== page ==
She’d look at those once they settled in and had the generator going. Easier to view on the laptop.
“Think we’re right. Not much point using the awning tonight.” John unlocked Bluebell. “Sorry, thought I’d done this.”
“Oh, I could have used my key but I was keen to take another look at the message from Mr Yates.”
“If I turn on the lamps, are you happy to do a quick check in here while I get the generator going?”
“Can you pass me the shopping first?”
It took little time to unpack the shopping and turn on the lamps which were a clever addition when Bluebell was refurbished. An addition to the usual lighting, these lamps were solar powered from panels on the roof of the caravan. Perfect for using at times like this and meant once the generator was off, they’d still have light.
John kicked the generator into action and then joined her with a smile.
“Not ideal but we’re getting better at making do.”
She glanced at her watch. “I should get the pasta started.”
“What if I do dinner?” John gave her a big hug. “You, my celebrant sleuth, have to prepare for tomorrow.”
Daphne grinned. John’s funny term always made her smile. “As long as you don’t mind. But I’m not here for sleuthing.” She squeezed him back and wiggled out of his arms. “I shall find my notebook and get started.”
Halfway to the bedroom, she glanced back. “John? Thanks for this. For agreeing without hesitation to come here on a moment’s notice.”
“Anytime. It is a small detour and will give me an unexpected chance to visit another graveyard. Assuming you don’t mind me being there at the same time, albeit in another part?”
John’s passion for genealogy fitted well with Daphne’s new career. He visited the local graveyards and small churches to work on a project he said little about. But it made him happy and Daphne loved seeing him enjoy doing something for himself.
“You are most welcome. Always.”
Notebook and pen in hand, Daphne settled at the table. John set a pot of water on the gas cooktop alongside a deep pan. He chopped lots of tomatoes, onions, mushrooms, and a selection of herbs. As the aromas drifted across, Daphne’s tummy rumbled in response. She enjoyed John’s cooking and now they were on the road most of the time, he more than shared the load. The only thing he couldn’t outdo were her homemade cookies.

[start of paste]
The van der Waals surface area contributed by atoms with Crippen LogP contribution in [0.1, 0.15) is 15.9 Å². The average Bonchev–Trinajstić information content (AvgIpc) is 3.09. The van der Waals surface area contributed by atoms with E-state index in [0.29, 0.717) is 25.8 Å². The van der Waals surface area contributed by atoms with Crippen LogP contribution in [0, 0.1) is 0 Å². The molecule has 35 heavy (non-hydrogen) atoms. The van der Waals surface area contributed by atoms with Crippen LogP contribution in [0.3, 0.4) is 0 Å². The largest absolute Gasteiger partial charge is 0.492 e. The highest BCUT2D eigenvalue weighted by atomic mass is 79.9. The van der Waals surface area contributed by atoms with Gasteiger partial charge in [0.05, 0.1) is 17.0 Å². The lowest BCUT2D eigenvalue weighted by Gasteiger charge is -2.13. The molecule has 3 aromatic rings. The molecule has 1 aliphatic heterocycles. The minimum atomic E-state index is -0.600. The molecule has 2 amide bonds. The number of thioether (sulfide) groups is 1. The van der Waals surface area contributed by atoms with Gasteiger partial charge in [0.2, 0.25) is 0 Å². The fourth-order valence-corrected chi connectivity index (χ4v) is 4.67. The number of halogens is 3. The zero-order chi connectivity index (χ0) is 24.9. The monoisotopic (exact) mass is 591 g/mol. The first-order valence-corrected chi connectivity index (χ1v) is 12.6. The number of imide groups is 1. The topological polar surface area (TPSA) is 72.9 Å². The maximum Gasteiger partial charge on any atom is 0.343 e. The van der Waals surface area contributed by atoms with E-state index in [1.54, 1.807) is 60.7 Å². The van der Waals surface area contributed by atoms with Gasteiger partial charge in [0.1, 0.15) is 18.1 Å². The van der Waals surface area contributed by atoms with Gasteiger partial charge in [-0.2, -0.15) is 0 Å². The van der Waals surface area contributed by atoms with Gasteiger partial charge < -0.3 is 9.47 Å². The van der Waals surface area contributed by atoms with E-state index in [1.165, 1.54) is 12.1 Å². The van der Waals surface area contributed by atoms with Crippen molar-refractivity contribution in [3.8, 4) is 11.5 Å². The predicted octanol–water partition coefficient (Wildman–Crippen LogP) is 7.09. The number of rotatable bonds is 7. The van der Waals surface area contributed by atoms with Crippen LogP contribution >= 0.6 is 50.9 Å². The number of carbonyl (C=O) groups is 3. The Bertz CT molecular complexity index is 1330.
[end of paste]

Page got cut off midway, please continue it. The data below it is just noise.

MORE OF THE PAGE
She scribbled a shopping list on a spare piece of paper. Flour. Choc chips. Extra butter. Tomorrow would be a busy one but there was always time to do a bit of baking.
After opening the laptop, Daphne located an email from Fred with the extra information and printed the couple of pages out. The little printer was so useful and took up barely any space in one of the cupboards. At the top of the page, she wrote out the timetable for the next day.
10am. Meet with Mr Yates and concerned parties to go over the ceremony. (Allow one hour)
1pm. Quick lunch and get ready.
In between the meeting and lunch, she’d finalise her words. She had a lot of ideas bubbling in her head based on what she’d read so far and would write them first thing in the morning. Her mind was at its sharpest early in the day. She’d not officiated many funerals but she would make Edwina’s send-off special. A memorable day for her family and friends.
Over dinner, Daphne filled John in on more of the details. He wasn’t disappointed by the sudden change of destination as this region was on his ‘to visit’ list anyway. The list he kept on his phone.
“Edwina Drinkwater passed away at her home from natural causes. She’s only sixty though, so it seems a bit young for natural causes. Anyway, she has one relative, a daughter. Sonia.” Daphne read from the notes she’d handwritten on the printed pages.
“Some more mineral water?” John collected the bottle from the fridge. “Nice with the lime, isn’t it?”
“Very. And this pasta is as good as any from a restaurant, love.”
Daphne was always the first to compliment a person. Her kind heart and generous soul drew him to her in their last year of high school, and if anything, her love of people was even more obvious with this late life change of career.
“She lived alone, although her daughter has her own cottage on the same property. She had a busy life. Owns a small shop. Oh, this is interesting. She sold the wares of local craftspeople, artists, and amateur cooks. Preserves, jams, cakes…there’s a list. And she was president of the Rural Craft, Cooking, and Creation Society. RCCCS. Sounds a bit like the Country Women’s Association.” Daphne rolled linguine around her fork. “I imagine she’ll be missed.”
“What else do you know about tomorrow?”
“Mm…this was so nice.” Daphne said. “Edwina lived in Shady Bend most of her life. She was divorced but there is no mention about her ex-husband. Sounds like a normal life in a normal town. And she donated to a local wildlife sanctuary.”
“I’m sure you will find some beautiful words to comfort her loved ones, Daph. It must make it so much easier when you’re officiating for someone who was a nice person.”
“Yes. Yes, I think Edwina Drinkwater was a nice woman who will be deeply missed.”